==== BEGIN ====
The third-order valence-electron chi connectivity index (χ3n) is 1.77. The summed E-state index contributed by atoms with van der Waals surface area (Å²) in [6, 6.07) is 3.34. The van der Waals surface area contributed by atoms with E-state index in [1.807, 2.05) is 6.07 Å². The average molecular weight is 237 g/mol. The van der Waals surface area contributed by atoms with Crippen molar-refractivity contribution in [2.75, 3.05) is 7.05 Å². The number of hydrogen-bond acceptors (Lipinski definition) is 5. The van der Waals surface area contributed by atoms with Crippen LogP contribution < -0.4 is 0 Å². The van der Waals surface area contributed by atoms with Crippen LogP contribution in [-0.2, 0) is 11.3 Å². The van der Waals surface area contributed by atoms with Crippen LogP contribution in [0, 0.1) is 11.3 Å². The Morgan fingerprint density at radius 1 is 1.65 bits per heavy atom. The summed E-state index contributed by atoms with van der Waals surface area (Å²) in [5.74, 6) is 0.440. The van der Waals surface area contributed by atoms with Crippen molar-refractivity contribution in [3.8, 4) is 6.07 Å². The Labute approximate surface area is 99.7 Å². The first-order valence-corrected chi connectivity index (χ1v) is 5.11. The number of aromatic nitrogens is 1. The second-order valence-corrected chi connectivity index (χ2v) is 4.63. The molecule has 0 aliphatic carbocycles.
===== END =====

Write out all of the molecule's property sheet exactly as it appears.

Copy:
The third-order valence-electron chi connectivity index (χ3n) is 1.77. The summed E-state index contributed by atoms with van der Waals surface area (Å²) in [6, 6.07) is 3.34. The van der Waals surface area contributed by atoms with E-state index in [1.807, 2.05) is 6.07 Å². The average molecular weight is 237 g/mol. The van der Waals surface area contributed by atoms with Crippen molar-refractivity contribution in [2.75, 3.05) is 7.05 Å². The number of hydrogen-bond acceptors (Lipinski definition) is 5. The van der Waals surface area contributed by atoms with Crippen LogP contribution < -0.4 is 0 Å². The van der Waals surface area contributed by atoms with Crippen LogP contribution in [-0.2, 0) is 11.3 Å². The van der Waals surface area contributed by atoms with Crippen LogP contribution in [0, 0.1) is 11.3 Å². The Morgan fingerprint density at radius 1 is 1.65 bits per heavy atom. The summed E-state index contributed by atoms with van der Waals surface area (Å²) in [5.74, 6) is 0.440. The van der Waals surface area contributed by atoms with Crippen molar-refractivity contribution in [3.8, 4) is 6.07 Å². The Labute approximate surface area is 99.7 Å². The first-order valence-corrected chi connectivity index (χ1v) is 5.11. The number of aromatic nitrogens is 1. The second-order valence-corrected chi connectivity index (χ2v) is 4.63. The molecule has 0 aliphatic carbocycles.